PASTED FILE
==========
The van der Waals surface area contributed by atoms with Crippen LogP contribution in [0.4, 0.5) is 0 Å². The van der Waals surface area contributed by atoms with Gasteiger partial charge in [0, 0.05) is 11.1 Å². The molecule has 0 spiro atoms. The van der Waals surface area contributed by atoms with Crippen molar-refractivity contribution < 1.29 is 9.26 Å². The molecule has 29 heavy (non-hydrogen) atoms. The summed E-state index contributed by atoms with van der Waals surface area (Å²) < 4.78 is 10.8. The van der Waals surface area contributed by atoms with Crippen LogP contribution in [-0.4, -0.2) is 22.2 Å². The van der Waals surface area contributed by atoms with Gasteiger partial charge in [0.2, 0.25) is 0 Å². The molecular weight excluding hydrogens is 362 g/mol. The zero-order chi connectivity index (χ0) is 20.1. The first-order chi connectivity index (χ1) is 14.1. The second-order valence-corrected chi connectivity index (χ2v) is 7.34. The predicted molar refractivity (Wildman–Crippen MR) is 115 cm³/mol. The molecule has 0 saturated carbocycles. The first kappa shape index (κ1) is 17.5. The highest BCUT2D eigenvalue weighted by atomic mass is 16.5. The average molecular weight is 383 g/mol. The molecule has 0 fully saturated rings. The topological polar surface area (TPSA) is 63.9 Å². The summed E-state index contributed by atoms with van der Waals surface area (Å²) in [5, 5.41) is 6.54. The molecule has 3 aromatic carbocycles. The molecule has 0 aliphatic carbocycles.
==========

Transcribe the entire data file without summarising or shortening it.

The van der Waals surface area contributed by atoms with Crippen LogP contribution in [0.4, 0.5) is 0 Å². The van der Waals surface area contributed by atoms with Gasteiger partial charge in [0, 0.05) is 11.1 Å². The molecule has 0 spiro atoms. The van der Waals surface area contributed by atoms with Crippen molar-refractivity contribution < 1.29 is 9.26 Å². The molecule has 29 heavy (non-hydrogen) atoms. The summed E-state index contributed by atoms with van der Waals surface area (Å²) < 4.78 is 10.8. The van der Waals surface area contributed by atoms with Crippen LogP contribution in [-0.4, -0.2) is 22.2 Å². The van der Waals surface area contributed by atoms with Gasteiger partial charge in [0.2, 0.25) is 0 Å². The molecular weight excluding hydrogens is 362 g/mol. The zero-order chi connectivity index (χ0) is 20.1. The first-order chi connectivity index (χ1) is 14.1. The second-order valence-corrected chi connectivity index (χ2v) is 7.34. The predicted molar refractivity (Wildman–Crippen MR) is 115 cm³/mol. The molecule has 0 saturated carbocycles. The first kappa shape index (κ1) is 17.5. The highest BCUT2D eigenvalue weighted by atomic mass is 16.5. The average molecular weight is 383 g/mol. The molecule has 0 fully saturated rings. The topological polar surface area (TPSA) is 63.9 Å². The summed E-state index contributed by atoms with van der Waals surface area (Å²) in [5, 5.41) is 6.54. The molecule has 3 aromatic carbocycles. The molecule has 0 aliphatic carbocycles.